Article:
Poll: Majority of Boston Residents Are Against Giving Death Penalty for Marathon Bombing Suspect

According to a recent poll, the majority of Boston residents believe that, if convicted, Marathon bombing suspect Dzhokhar Tsarnaev should go to jail instead of receiving the death penalty.


The survey was conducted by WBUR, Boston’s NPR station, and concluded that 62% of those polled opposed the idea of Tsarnaev being put to death. What’s interesting about that number is that it’s actually increased since Tsarnaev’s defense team has admitted his guilt. During the fall of 2013, a Boston Globe poll had 57% of Boston residents supporting life without parole. That was before Tsarnaev’s lawyer, Judy Clarke, had admitted that her client played a role in the attack.

The death penalty has been outlawed in Massachusetts since 1982, but the state maintains a more right-wing bent than most realize: 5 of the last 6 Massachusetts governors have been Republicans. Nonetheless, numerous attempts to reinstate the penalty have been rejected by the legislature.

WBUR’s poll has become public at the same time that many are discussing Utah’s recent reinstatement of the firing squad as a potential death penalty option if lethal drugs are unavailable. While many have condemned Utah’s move, there’s been very little discussion about the lack of moral difference between the state murdering someone via drugs or murdering them with guns. The death penalty is still legal in 34 of states. Over two-thirds of the world’s countries have abolished it.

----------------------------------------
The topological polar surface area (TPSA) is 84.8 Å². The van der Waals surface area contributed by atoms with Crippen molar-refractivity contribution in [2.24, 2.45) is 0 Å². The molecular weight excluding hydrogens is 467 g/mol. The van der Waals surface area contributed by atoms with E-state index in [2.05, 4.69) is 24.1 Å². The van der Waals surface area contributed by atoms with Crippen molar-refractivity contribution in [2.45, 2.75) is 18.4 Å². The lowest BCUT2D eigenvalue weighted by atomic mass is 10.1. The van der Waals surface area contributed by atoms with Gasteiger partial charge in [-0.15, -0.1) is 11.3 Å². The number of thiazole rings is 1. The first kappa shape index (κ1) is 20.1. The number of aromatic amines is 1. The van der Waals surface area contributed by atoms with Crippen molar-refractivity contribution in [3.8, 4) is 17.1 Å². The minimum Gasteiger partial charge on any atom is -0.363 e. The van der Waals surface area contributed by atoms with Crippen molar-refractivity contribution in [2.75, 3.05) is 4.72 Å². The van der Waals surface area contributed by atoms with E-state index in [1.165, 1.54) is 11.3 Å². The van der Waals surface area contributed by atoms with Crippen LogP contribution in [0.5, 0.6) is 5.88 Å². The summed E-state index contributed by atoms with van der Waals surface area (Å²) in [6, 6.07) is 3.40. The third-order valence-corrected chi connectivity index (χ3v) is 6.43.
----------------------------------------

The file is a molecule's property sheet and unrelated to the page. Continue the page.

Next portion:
Enjoy this piece?

… then let us make a small request. AlterNet’s journalists work tirelessly to counter the traditional corporate media narrative. We’re here seven days a week, 365 days a year. And we’re proud to say that we’ve been bringing you the real, unfiltered news for 20 years—longer than any other progressive news site on the Internet.

It’s through the generosity of our supporters that we’re able to share with you all the underreported news you need to know. Independent journalism is increasingly imperiled; ads alone can’t pay our bills. AlterNet counts on readers like you to support our coverage. Did you enjoy content from David Cay Johnston, Common Dreams, Raw Story and Robert Reich? Opinion from Salon and Jim Hightower? Analysis by The Conversation? Then join the hundreds of readers who have supported AlterNet this year.

Every reader contribution, whatever the amount, makes a tremendous difference. Help ensure AlterNet remains independent long into the future. Support progressive journalism with a one-time contribution to AlterNet, or click here to become a subscriber. Thank you. Click here to donate by check.

Close